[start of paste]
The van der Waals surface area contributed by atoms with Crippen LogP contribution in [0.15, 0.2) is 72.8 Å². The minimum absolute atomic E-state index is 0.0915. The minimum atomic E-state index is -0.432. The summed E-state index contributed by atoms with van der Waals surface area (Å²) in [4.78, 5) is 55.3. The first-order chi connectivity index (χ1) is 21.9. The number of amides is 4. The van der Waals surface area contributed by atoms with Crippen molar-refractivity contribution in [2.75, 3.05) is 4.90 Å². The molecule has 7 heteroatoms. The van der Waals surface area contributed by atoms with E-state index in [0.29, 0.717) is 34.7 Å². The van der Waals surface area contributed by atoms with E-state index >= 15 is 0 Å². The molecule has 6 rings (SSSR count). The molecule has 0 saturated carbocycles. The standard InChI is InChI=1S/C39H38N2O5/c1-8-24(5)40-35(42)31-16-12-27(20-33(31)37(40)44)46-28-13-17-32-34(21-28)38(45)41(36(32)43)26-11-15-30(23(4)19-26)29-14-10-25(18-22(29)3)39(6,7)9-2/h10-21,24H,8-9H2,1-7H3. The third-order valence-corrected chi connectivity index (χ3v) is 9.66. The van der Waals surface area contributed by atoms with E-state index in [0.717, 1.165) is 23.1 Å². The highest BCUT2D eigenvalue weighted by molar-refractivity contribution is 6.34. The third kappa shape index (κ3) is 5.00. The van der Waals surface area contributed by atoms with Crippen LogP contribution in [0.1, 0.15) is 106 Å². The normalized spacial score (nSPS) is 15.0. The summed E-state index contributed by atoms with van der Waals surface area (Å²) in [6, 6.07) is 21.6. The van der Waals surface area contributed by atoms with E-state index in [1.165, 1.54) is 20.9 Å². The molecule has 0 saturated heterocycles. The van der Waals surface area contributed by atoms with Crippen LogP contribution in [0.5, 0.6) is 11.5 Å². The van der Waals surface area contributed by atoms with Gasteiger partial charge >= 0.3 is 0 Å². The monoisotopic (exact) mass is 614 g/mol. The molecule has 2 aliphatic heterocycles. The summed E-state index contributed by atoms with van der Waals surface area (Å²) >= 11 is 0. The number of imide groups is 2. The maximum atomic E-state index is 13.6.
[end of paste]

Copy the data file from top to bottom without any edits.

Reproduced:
The van der Waals surface area contributed by atoms with Crippen LogP contribution in [0.15, 0.2) is 72.8 Å². The minimum absolute atomic E-state index is 0.0915. The minimum atomic E-state index is -0.432. The summed E-state index contributed by atoms with van der Waals surface area (Å²) in [4.78, 5) is 55.3. The first-order chi connectivity index (χ1) is 21.9. The number of amides is 4. The van der Waals surface area contributed by atoms with Crippen molar-refractivity contribution in [2.75, 3.05) is 4.90 Å². The molecule has 7 heteroatoms. The van der Waals surface area contributed by atoms with E-state index in [0.29, 0.717) is 34.7 Å². The van der Waals surface area contributed by atoms with E-state index >= 15 is 0 Å². The molecule has 6 rings (SSSR count). The molecule has 0 saturated carbocycles. The standard InChI is InChI=1S/C39H38N2O5/c1-8-24(5)40-35(42)31-16-12-27(20-33(31)37(40)44)46-28-13-17-32-34(21-28)38(45)41(36(32)43)26-11-15-30(23(4)19-26)29-14-10-25(18-22(29)3)39(6,7)9-2/h10-21,24H,8-9H2,1-7H3. The third-order valence-corrected chi connectivity index (χ3v) is 9.66. The van der Waals surface area contributed by atoms with E-state index in [0.717, 1.165) is 23.1 Å². The highest BCUT2D eigenvalue weighted by molar-refractivity contribution is 6.34. The third kappa shape index (κ3) is 5.00. The van der Waals surface area contributed by atoms with Crippen LogP contribution in [0.1, 0.15) is 106 Å². The normalized spacial score (nSPS) is 15.0. The summed E-state index contributed by atoms with van der Waals surface area (Å²) in [6, 6.07) is 21.6. The van der Waals surface area contributed by atoms with E-state index in [1.165, 1.54) is 20.9 Å². The molecule has 0 saturated heterocycles. The van der Waals surface area contributed by atoms with Crippen LogP contribution in [0.5, 0.6) is 11.5 Å². The van der Waals surface area contributed by atoms with Gasteiger partial charge >= 0.3 is 0 Å². The monoisotopic (exact) mass is 614 g/mol. The molecule has 2 aliphatic heterocycles. The summed E-state index contributed by atoms with van der Waals surface area (Å²) >= 11 is 0. The number of imide groups is 2. The maximum atomic E-state index is 13.6.